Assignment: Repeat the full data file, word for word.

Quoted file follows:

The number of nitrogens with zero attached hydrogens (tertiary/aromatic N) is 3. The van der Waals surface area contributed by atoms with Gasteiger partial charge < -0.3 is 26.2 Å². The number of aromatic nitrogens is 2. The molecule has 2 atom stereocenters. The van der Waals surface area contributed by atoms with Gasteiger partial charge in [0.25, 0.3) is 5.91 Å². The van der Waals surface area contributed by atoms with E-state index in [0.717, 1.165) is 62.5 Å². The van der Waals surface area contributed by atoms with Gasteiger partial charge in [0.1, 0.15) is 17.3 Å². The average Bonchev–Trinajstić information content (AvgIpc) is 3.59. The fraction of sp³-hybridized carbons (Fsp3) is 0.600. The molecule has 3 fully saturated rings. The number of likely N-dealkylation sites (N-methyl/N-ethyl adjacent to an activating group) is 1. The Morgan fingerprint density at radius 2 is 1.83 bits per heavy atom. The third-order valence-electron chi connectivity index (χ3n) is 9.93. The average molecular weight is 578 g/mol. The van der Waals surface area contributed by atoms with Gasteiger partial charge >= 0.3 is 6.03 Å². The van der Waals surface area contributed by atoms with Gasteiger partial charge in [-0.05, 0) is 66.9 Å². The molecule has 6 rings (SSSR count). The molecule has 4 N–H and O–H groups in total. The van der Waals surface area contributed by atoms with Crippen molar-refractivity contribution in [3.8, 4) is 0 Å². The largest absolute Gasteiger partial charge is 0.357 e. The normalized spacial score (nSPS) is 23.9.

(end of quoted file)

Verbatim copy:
The number of nitrogens with zero attached hydrogens (tertiary/aromatic N) is 3. The van der Waals surface area contributed by atoms with Gasteiger partial charge < -0.3 is 26.2 Å². The number of aromatic nitrogens is 2. The molecule has 2 atom stereocenters. The van der Waals surface area contributed by atoms with Gasteiger partial charge in [0.25, 0.3) is 5.91 Å². The van der Waals surface area contributed by atoms with E-state index in [0.717, 1.165) is 62.5 Å². The van der Waals surface area contributed by atoms with Gasteiger partial charge in [0.1, 0.15) is 17.3 Å². The average Bonchev–Trinajstić information content (AvgIpc) is 3.59. The fraction of sp³-hybridized carbons (Fsp3) is 0.600. The molecule has 3 fully saturated rings. The number of likely N-dealkylation sites (N-methyl/N-ethyl adjacent to an activating group) is 1. The Morgan fingerprint density at radius 2 is 1.83 bits per heavy atom. The third-order valence-electron chi connectivity index (χ3n) is 9.93. The average molecular weight is 578 g/mol. The van der Waals surface area contributed by atoms with Gasteiger partial charge >= 0.3 is 6.03 Å². The van der Waals surface area contributed by atoms with Gasteiger partial charge in [-0.05, 0) is 66.9 Å². The molecule has 6 rings (SSSR count). The molecule has 4 N–H and O–H groups in total. The van der Waals surface area contributed by atoms with Crippen molar-refractivity contribution in [3.8, 4) is 0 Å². The largest absolute Gasteiger partial charge is 0.357 e. The normalized spacial score (nSPS) is 23.9.